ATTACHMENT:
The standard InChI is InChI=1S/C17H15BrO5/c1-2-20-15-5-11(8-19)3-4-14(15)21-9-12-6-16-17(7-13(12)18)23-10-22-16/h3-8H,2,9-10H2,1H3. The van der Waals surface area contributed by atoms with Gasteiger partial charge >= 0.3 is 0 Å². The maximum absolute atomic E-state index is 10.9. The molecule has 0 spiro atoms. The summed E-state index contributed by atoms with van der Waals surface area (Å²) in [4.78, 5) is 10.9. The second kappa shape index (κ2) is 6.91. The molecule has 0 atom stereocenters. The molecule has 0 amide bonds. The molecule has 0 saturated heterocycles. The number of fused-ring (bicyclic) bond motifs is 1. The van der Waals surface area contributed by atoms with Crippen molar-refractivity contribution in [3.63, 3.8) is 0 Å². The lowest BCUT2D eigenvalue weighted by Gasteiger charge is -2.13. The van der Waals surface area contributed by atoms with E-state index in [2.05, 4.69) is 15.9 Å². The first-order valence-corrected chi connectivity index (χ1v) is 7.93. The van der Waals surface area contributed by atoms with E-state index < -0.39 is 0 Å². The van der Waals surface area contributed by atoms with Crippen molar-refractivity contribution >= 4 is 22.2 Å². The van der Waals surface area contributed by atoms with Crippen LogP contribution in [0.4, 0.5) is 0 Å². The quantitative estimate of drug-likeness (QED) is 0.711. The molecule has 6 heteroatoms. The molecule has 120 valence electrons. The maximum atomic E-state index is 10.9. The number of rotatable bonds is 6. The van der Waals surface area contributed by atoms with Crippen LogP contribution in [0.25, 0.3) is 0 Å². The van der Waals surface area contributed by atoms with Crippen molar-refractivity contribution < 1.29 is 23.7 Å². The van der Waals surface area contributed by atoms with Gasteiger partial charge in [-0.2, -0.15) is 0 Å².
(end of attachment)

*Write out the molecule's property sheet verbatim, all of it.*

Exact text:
The standard InChI is InChI=1S/C17H15BrO5/c1-2-20-15-5-11(8-19)3-4-14(15)21-9-12-6-16-17(7-13(12)18)23-10-22-16/h3-8H,2,9-10H2,1H3. The van der Waals surface area contributed by atoms with Gasteiger partial charge >= 0.3 is 0 Å². The maximum absolute atomic E-state index is 10.9. The molecule has 0 spiro atoms. The summed E-state index contributed by atoms with van der Waals surface area (Å²) in [4.78, 5) is 10.9. The second kappa shape index (κ2) is 6.91. The molecule has 0 atom stereocenters. The molecule has 0 amide bonds. The molecule has 0 saturated heterocycles. The number of fused-ring (bicyclic) bond motifs is 1. The van der Waals surface area contributed by atoms with Crippen molar-refractivity contribution in [3.63, 3.8) is 0 Å². The lowest BCUT2D eigenvalue weighted by Gasteiger charge is -2.13. The van der Waals surface area contributed by atoms with E-state index in [2.05, 4.69) is 15.9 Å². The first-order valence-corrected chi connectivity index (χ1v) is 7.93. The van der Waals surface area contributed by atoms with E-state index < -0.39 is 0 Å². The van der Waals surface area contributed by atoms with Crippen molar-refractivity contribution >= 4 is 22.2 Å². The van der Waals surface area contributed by atoms with Crippen LogP contribution in [0.4, 0.5) is 0 Å². The quantitative estimate of drug-likeness (QED) is 0.711. The molecule has 6 heteroatoms. The molecule has 120 valence electrons. The maximum atomic E-state index is 10.9. The number of rotatable bonds is 6. The van der Waals surface area contributed by atoms with Crippen LogP contribution in [0.25, 0.3) is 0 Å². The van der Waals surface area contributed by atoms with Crippen molar-refractivity contribution < 1.29 is 23.7 Å². The van der Waals surface area contributed by atoms with Gasteiger partial charge in [-0.2, -0.15) is 0 Å².